This week was about making an output device that responds to something.


I wanted to make a controller for a servo that would record the position the servo arm was moved and play it back, similar to Topobo and other projects. But I wanted to be able to modify its position AS it was running like a sequencer, instead of having a separate record and playback mode (where recording relinquishes control of the servo and simply measures potentiometer data). I considered a lot of different paths to this goal. Initially, I wanted to make my own servo control board and write a PID controller that would take into account a user backdriving the motor. Peter Schmidt pointed me to the OpenServo project, an open hardware/software servo controller that fits inside an existing servo, and also can communicate over I2C. I decided to try to make a fab-able version of this board, on a single sided board and using the components from the inventory.

There was a lot to learn...

What is a MOSFET? What is an h-bridge, and why does it require two P-MOSFETs and FOUR N-MOSFETs?

Pictures had to be drawn and many questions asked more than once (thanks Brian Mayton and Ed Baafi!)

(Here are some more things I learned about motors: if you connect the leads of two motors together and move the shaft of one, the other one will spin at the same time. If you short the leads of a motor, it brakes and you can't spin it anymore.)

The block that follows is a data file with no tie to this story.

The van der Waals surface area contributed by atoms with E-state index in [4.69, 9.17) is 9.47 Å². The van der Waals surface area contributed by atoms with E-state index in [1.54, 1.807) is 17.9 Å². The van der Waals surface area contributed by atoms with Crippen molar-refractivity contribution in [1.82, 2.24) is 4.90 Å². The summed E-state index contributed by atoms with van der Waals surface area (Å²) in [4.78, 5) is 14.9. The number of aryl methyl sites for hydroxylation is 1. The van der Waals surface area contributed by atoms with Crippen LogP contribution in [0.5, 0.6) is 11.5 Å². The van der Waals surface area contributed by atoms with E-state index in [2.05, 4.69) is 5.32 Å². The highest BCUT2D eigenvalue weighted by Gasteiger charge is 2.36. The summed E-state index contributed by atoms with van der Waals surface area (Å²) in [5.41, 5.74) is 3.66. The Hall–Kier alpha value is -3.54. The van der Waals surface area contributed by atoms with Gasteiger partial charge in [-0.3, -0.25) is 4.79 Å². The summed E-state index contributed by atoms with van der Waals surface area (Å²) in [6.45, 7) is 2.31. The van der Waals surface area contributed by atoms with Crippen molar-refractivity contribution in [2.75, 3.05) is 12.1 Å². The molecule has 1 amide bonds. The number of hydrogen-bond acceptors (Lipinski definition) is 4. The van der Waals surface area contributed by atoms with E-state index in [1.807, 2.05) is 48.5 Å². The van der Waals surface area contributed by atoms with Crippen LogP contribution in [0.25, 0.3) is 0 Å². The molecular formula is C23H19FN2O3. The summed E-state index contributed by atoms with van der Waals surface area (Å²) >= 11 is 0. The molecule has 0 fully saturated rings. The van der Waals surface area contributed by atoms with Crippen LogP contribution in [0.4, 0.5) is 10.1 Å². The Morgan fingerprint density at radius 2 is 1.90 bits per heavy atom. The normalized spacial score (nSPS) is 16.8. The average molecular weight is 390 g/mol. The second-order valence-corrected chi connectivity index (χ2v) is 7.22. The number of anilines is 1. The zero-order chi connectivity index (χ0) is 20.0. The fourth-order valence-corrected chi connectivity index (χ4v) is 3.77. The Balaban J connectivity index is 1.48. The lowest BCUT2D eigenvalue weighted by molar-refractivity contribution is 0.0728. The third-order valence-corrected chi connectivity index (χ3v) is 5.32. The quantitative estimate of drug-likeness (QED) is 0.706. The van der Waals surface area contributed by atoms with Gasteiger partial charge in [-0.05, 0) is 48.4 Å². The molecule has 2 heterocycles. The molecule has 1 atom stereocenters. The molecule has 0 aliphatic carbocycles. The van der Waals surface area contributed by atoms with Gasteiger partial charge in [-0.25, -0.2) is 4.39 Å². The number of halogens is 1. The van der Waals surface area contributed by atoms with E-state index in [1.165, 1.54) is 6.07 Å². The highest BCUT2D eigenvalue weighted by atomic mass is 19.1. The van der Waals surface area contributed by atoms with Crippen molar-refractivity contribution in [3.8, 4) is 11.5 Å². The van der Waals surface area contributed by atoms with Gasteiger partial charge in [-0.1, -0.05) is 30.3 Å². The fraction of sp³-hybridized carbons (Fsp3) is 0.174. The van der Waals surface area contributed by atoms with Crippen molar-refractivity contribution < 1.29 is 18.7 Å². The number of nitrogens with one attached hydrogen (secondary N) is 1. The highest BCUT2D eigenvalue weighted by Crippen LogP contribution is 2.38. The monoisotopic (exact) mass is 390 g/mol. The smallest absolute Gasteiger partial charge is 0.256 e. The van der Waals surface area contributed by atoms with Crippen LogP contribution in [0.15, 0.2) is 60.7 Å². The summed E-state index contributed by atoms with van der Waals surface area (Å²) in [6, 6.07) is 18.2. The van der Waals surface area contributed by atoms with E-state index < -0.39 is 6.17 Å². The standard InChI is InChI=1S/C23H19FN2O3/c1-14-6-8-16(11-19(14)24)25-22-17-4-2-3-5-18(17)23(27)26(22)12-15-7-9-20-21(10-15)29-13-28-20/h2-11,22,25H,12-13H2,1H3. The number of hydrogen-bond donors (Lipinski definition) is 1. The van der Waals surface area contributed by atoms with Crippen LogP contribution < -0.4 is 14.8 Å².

Once I understood that, I was able to replace the multiple components in the OpenServo design with a single h-bridge chip, and also understand that since I was powering the servo off 6V, I didn't need the extra N-mosfets.

I made that board and installed it on a broken servo (I didn't quite succeed at making it small enough to fit inside), but have not tested it yet. I realized there was a more direct path to my goal. I needed an extra sensing mechanism in addition to the potentiometer inside the servo, because the potentiometer data is used by the existing PID controller to build its model. With a lot of help figuring this out (thanks Siggi Orn and Brian Mayton!), I decided to sense the current draw of the circuit to figure out if the motor was being backdriven, so that the servo could then relinquish position control to the user until the user let go.

Figuring out the timing for software PWM took a long time, but I did get to learn to use an oscilloscope (thanks Adam Setapen!). The servo control is finally functioning, and I need to program in the current sensing. There are a few things I need to do in the next iteration of this board: put the servo signal on a hardware PWM pin, put the buttons on interrupt pins (they control the length of the loop), move some traces that were a little too close together and ended up shorting and breaking a connection to ground.